Newspaper Archive of
Cape Gazette
Lewes, Delaware
Jim's Towing Service
January 10, 1997     Cape Gazette
PAGE 28     (28 of 68 available)        PREVIOUS     NEXT      Full Size Image
 
PAGE 28     (28 of 68 available)        PREVIOUS     NEXT      Full Size Image
January 10, 1997
 

Newspaper Archive of Cape Gazette produced by SmallTownPapers, Inc.
Website © 2019. All content copyrighted. Copyright Information.     Terms Of Use.     Request Content Removal.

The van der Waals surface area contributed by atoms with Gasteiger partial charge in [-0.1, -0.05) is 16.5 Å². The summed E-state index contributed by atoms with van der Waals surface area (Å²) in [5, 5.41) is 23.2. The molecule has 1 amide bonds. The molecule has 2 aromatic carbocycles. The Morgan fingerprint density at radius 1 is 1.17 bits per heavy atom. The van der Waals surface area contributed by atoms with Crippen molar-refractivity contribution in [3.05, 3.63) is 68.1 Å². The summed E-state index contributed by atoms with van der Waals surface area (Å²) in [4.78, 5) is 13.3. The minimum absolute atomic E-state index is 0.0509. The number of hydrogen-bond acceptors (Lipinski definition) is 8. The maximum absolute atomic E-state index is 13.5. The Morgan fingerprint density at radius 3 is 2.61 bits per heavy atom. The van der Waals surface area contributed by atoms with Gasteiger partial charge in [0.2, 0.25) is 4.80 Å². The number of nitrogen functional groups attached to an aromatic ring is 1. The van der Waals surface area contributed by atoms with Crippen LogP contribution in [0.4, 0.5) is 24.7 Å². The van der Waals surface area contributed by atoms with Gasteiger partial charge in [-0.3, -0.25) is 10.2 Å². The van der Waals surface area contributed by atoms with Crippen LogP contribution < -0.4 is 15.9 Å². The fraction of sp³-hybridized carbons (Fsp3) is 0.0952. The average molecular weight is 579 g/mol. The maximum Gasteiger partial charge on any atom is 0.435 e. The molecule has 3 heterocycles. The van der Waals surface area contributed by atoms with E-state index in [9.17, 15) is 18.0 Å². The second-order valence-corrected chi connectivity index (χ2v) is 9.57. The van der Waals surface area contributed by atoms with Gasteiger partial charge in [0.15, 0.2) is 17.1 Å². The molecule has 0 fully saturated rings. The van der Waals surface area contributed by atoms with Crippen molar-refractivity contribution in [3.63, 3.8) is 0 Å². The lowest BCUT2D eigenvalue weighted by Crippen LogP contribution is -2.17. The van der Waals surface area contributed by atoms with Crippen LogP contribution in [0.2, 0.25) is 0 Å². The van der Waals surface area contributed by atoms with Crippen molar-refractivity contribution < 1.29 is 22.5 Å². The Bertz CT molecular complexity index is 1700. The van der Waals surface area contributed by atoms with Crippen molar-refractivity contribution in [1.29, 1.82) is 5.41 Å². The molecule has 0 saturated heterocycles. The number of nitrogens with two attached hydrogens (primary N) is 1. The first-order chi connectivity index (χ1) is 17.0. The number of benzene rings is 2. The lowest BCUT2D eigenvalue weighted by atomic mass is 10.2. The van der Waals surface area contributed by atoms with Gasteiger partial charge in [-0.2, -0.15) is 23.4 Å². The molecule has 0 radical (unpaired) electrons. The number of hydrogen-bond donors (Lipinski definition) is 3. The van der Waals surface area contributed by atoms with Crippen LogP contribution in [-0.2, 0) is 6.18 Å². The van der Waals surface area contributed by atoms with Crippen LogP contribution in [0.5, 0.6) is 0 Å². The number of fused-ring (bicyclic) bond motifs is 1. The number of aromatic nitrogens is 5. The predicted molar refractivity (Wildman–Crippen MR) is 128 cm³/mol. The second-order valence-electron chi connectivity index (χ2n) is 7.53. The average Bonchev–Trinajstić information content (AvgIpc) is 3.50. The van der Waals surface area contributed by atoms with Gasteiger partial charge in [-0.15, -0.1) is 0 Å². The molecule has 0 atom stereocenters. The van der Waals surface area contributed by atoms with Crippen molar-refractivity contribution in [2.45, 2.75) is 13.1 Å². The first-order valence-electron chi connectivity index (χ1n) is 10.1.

28 - CAPE GAZETTE, Friday, January 10 - January 16, 1997 Blood Bank of Delaware joins Clinton in thanking blood donors The Blood Bank of Delaware/Eastern Shore joined President Clinton in thanking the thousands of blood donors locally, and millions nationally, who do- nated blood last year to help the many accident victims, surgery patients, and those suffering from serious illnesses. In proclaiming January as "Na- tional Volunteer Blood Donor Month," the president comment- exi, "I urge all my fellow Ameri- cans to consider donating blood. Our participation in this compas- sionate crusade can help to pro- long and save lives,giving hope to thousands of individuals and their families." During 1996, over 56,000 blood donations were made throughout Delaware and Maryland&apos;s Eastern Shore, helping over 15,000 pa- Meningitis Continued from page 26 someone with meningitis are not likely to get the infection, which is transmitted from respiratory se- cretions such as mucous or saliva. "Kids in the classroom - in an ele- mentary school - that should be OK," said Olewiler. "There's no risk from swimming in the pool, or sharing a locker..." Those infected with meningitis do not transmit the disease through casual contact. In 90 per- cent of the cases, he said, those who develop the illness did not get it from another person infected with meningitis. "The infection is sporadic; it's not an outbreak," said Olewiler. "Where did this kid get it from7 He just got it from being a kid." Those who are at the highest risk of contracting the disease are the family or household members. They should be treated prophylac- tically, or as a precaution, said Olewiler. Children from the Shields student's classes, howev- Briefly Milford to host CPR class Jan. 20 Milford Memorial Hospital will host a community cardiopul- monary resuscitation (CPR) class on Monday, Jan. 20 from 6 to 10 p.m. in room 207 of the Grier Building, located on Sussex Av- enue in Milford. Adult/Heart Saver CPR teaches participants how to do CPR and the Heimlich Manuever for choking. When the community is trained in performance of CPR, victims of sudden death - due to accident, in- jury, heart disease or other heart and lung problems - have an in- creased chance of survival. The key is to have CPR done by by- standers, family members, neigh- bors, etc., so that the Emergency Medical System (EMS) is activat- ed as soon as possible. tients who needed lifesaving transfusions in area hospitals. "We are grateful that so many caring people took the time to give blood," said Robert L. Travis, president, Blood Bank of Delaware/Eastern Shore. "For many hospital patients a pint of blood can mean the difference be- tween life and death." During the holidays and winter months, it is often more difficult for people to give blood due to busy schedules, inclement weath- er and illnesses, putting a strain on area blood supplies. 'Tm asking everyone in the community to make a special ef- fort this new year to either join the Blood Bank or encourage others to join," Travis said. "Strong continued support from the community will help us ensure er, are not at high risk so do not require prophylactic treatment. With other cases of meningitis, people who are at higher risk and may need prophylactic treatment include those who live with'the patient, young children in a day- care center environment, military recruits residing in a barracks, and college or boarding students resid- ing in dormitories. Essentially, said Olewiler, anyone who has high exposure to an infected pa- tient because of living with or spending a great deal of time with the patient should receive prophy- lactic treatment. Olewiler recommended parents be on a heightened awareness for approximately 10 days following their child's exposure to the infec- tion, but he said there is no cause to believe the disease will spread throughout a school or play-group population. "If children get a fever of 101 or higher, have confusion or show any of the other symptoms, they definitely need to see a doctor fight away," he said. By recognizing victims of sud- den death early and early activa- tion of the EMS by calling 911, a person has a much better chance of survival. CPR classes should be renewed at least once a year. Those who have had the class be- fore and have not renewed their cards in a year or more should call and set up a class to take as soon as possible. Participants will also learn how to reduce the risk of heart attack, how to recognize the signs of heat attack and how to call for assis- tance. All instructors are certified by the American Heart Associa- tion. Pre-registration is required. The fee for the course is $20. Call Milford Memorial's Training and Development Department at (302) 424-5709to register.CPR recertifi- cation area hospitals will get the blood they need." Currently, over 186,000 indi- viduals and their families in Delaware, Cecil County, Md., and Maryland's Eastern Shore are pro- tected with Blood Bank member- ship - the largest plan of its kind in the nation. For a $5 yearly fee, Blood Bank members, their spouses, and any tax dependents are covered for the cost of replacing blood in local hospitals, should they ever need it. All the Blood Bank asks in return is that members provide a pint of blood about once every two years. If a member cannot give blood, he or she can either have a substi- tute donate or pay $30 which is the cost of replacing one pint of blood. Blood Bank of Delaware/East- ern Shore is a nonprofit blood bank which collects, tests, and distributes over 90,000 pints of blood and blood products to all 19 hospitals in Delaware and the 0000q)mti0nary Te.chn010 Resui'faclng... Touch Laser Before SilkTouch After Treatment of Nose The main persistent side effect, pinkness of the skin, is easily camouflaged and disappears within 2-3 months. Eastern Shore of Maryland. The Blood Bank is a member of America's Blood Centers and the American Association of Blood Banks, a professional society which sets standards, inspects and accredits blood banks throughout the world. Someone in the United States needs a blood transfusion every few seconds. For more informa- tion about giving blood or joining the blood bank, call (800) 628- 4008. Actual patient . treated by Dr. Mitchell Stickler,  : Board Certified Unaltered patient without make-up. The only laser surgery FDA approved for the removal of wrinkles Treatment of this disfiguring condition (rosacea) shown on the left is usually covered by insurance Local anesthesia, no hospital bills to pay Two years of experience with 100% satisfaction <:[g> Results last for years his revolutionary new treatment is available locally at Cape Henlopen Dermatology. Call today to schedule an appointment or a consultation. Mitchell C. Stickler, M.D. Cape Henlopen Dermatology 140 Highway One, Lewes, DE 644-6400